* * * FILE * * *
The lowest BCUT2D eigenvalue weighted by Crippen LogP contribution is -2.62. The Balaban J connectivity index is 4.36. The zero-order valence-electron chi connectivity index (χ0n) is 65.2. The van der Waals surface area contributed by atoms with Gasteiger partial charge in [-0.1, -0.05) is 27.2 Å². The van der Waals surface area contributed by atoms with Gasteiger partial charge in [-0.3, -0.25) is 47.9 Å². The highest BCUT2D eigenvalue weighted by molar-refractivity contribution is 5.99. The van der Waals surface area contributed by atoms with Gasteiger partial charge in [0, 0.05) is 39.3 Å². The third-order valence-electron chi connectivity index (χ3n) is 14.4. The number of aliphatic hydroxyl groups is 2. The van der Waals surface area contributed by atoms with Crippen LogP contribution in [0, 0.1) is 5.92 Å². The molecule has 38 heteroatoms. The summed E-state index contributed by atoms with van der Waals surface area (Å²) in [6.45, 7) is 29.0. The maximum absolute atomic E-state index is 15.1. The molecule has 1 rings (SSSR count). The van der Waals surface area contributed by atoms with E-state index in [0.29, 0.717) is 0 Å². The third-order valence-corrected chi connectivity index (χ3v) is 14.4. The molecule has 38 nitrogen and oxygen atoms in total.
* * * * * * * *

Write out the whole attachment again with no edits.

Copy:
The lowest BCUT2D eigenvalue weighted by Crippen LogP contribution is -2.62. The Balaban J connectivity index is 4.36. The zero-order valence-electron chi connectivity index (χ0n) is 65.2. The van der Waals surface area contributed by atoms with Gasteiger partial charge in [-0.1, -0.05) is 27.2 Å². The van der Waals surface area contributed by atoms with Gasteiger partial charge in [-0.3, -0.25) is 47.9 Å². The highest BCUT2D eigenvalue weighted by molar-refractivity contribution is 5.99. The van der Waals surface area contributed by atoms with Gasteiger partial charge in [0, 0.05) is 39.3 Å². The third-order valence-electron chi connectivity index (χ3n) is 14.4. The number of aliphatic hydroxyl groups is 2. The van der Waals surface area contributed by atoms with Crippen LogP contribution in [0, 0.1) is 5.92 Å². The molecule has 38 heteroatoms. The summed E-state index contributed by atoms with van der Waals surface area (Å²) in [6.45, 7) is 29.0. The maximum absolute atomic E-state index is 15.1. The molecule has 1 rings (SSSR count). The van der Waals surface area contributed by atoms with E-state index in [0.29, 0.717) is 0 Å². The third-order valence-corrected chi connectivity index (χ3v) is 14.4. The molecule has 38 nitrogen and oxygen atoms in total.